movements of the enemy. At daylight on the 6th, the enemy


Britisli Army occupies Plattsbiirg opposite the American Works.

were seen advancing, by these roads, in two columns ; the
column on the Beekmantown road approacljing more rapidly
than the other. General Mooers's militia skirmished a little
with its advance parties, but, with the exception of a few brave
men, soon broke, and fled in the greatest disorder. A detach-
ment of two hundred and fifty regulars, under major Wool,
which had marched to their support, could not succeed in re-
storing them to confidence.

General Macomb, finding that the enemy's object, in making
so much more rapid a march on the western than the lake road,
was to cut off the detachments of captain Sprowl and colonel
Appling, despatched orders to the latter officer to withdraw the
troops, make a junction with major Wool, and then attack the
enemy's right flank. While in compliance with this order,
colonel Appling fell in with the head of a column of the enemy
sent to cut him oft'; and had they made this movement an
instant earlier, he must inevitably have been taken prisoner.
As he retreated, he poured a destructive fire on them from
his riflemen, and continued to annoy them until he formed a
junction with major Wool. The column of the enemy on the
lake road, notwithstanding that considerable execution had
been done by captain Sprowl's two field pieces, and although
impeded in its advance by the fallen trees and the destruction
of the bridge over Dead Creek, as well as harassed by a gall-
ing fire from some gun-boats and galleys anchored in the creek,
still continued to press forward.

The village of Plattsburg stands on the north side of the small
river Saranac, near its entrance into Lake Champlain ; and the
American works were situated on the southern side, directly
opposite. The town being no longer tenable, owing to its
occupation by the enemy, the parties of Appling, Wool and
Sprowl, which had contested the advance of their opponents
step by step, retreated within the American works in good
order, keeping up a brisk fire until they got under cover. Gen-
eral Macomb now directed the passage over the bridge on the
Saranac to be destroyed. This order was not executed without
some difticully, as the enemy had thrown their light troops into
the houses near the bridge, and annoyed the Americans with
their small shot from the windows and balconies. They were
at length dislodged by a discharge of hot shot which set the
buildings on fire. Throughout the day attempts were made
by the British to obtain possession of the several bridges over
the river ; but they were unsuccessful in every instance. As
soon as the whole of the American troops had gained the south-
ern bank of the river, the planks of the bridges had been taken


Captain M'Glassin British and American Fleets on Lake Cliamplain.

up, and placed in the form of breastworks ; and behind these the
men charged with the defence of the passages tirmly resisted
the advances of the enemy.

The enemy, now masters of the villaore, instead of attempt-
ing to storm the American works on the opposite side of the
river, which their vast superiority of force might have enabled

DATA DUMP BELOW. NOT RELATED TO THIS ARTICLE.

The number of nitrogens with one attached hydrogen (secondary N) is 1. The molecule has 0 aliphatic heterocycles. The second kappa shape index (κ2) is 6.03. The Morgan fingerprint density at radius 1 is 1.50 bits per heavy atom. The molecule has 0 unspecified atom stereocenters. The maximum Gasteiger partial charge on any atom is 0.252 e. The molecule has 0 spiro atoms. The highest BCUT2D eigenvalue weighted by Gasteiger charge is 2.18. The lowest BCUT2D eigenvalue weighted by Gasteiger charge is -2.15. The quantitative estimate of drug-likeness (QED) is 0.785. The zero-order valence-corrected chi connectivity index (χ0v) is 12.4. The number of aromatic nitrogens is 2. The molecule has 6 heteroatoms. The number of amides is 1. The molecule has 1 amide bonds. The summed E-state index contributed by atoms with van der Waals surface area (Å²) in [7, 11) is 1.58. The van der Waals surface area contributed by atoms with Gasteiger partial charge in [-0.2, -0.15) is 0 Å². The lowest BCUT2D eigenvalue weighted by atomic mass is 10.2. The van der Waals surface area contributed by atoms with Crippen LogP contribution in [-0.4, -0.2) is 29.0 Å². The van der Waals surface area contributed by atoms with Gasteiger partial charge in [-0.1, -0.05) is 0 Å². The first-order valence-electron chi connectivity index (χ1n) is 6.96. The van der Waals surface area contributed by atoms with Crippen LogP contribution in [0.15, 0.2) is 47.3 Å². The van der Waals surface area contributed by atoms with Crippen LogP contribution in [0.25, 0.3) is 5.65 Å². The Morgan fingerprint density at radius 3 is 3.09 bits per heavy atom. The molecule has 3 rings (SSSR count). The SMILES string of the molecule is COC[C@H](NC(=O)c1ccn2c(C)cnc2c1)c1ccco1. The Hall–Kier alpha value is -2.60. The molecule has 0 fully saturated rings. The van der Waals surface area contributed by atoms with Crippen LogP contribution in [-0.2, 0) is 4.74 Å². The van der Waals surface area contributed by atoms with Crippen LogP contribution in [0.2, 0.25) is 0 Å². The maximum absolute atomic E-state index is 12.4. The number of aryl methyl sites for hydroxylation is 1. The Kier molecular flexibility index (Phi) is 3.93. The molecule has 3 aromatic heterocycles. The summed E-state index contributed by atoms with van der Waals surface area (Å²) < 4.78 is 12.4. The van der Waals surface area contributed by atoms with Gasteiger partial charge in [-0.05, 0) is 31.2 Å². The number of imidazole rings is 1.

them to do, contented themselves with erecting batteries and
throwing up breastworks, and with frequent attempts to carry
the bridges and cross at the fords. In the meanwhile, the
main body of the British army arrived ; and general Macomb
was reinforced by a considerable body of New York militia,
and of volunteers from the mountains of Vermont. There was
now scarcely any intermission to the skirmishes which took
place between detachments of the enemy, and the American
militia and volunteers ; while the former were getting up a
train of battering cannon, and the American regulars were
labouring incessantly in strengtliening and extending their
works. During this time a handsome allair was achieved by
captain M'Glassin, who, crossing the river in the night, assailed
a guard of British regulars of more than three times his num-
bers, stationed at a masked battery which had been for some
days preparing, and which, wlien completed, would have given
incalculable annoyance, drove them from their post, and de-
molished the battery. He returned to the American camp with
the loss of only three men missing. For this gahant action
he received the public tlianks of his general, and the brevet rank
of major from the president of the United Slates.

On tlie morning of tiie 11th of September, the fifth day of
the siege, the motives which induced the British general to
delay his assault upon the American works became aj)parent.
Relying on his ability to carry them, however they might be
strengthened and fortified, he had awaited the arrival of the
British fieet, in the belief that, with its co-operation, he could
make an easy conquest not only of the American army, but also
of their fleet on Lake Champlain, then lying at anchor in
Cumberland Bay, in front of the town of Flattsburg. On that
day the British fleet, consisting of the frigate Confiance, car-
rying thirty-nine guns, twenty-seven of which were twenty-
four pounders; the brig Linnet, of sixteen guns; the sloops
Chub and Finch, each carrying eleven guns ; and thirteen galleys,
five of which carried two guns, and the remainder one gun, each,
was seen coming round Cumberland Head. The American
fleet, under commodore M'Donough, comprised the Saratoga,
carrying twenty-six guns, eight of which were long twenty-
four pounders ; the Eagle, of twenty guns ; the Ticonderoga,


Battle of Lake Champlain.

of seventeen ; the Preble, seven ; and ten galleys, six carrying
two guns, and the remainder one gun. Besides the advantage
which the enemy possessed in being able to choose their posi-
tion, their force was much superior. The number of guns in
the ikitish fleet amounted to ninety-five, and of men, to uinvards
of a thousand ; while the Americans had only eighty-six guns,
and eight hundred and twenty men. One of the American ves-
sels had been built with almost incredible despatch : eighteen
days before, the trees of which it was constructed were actually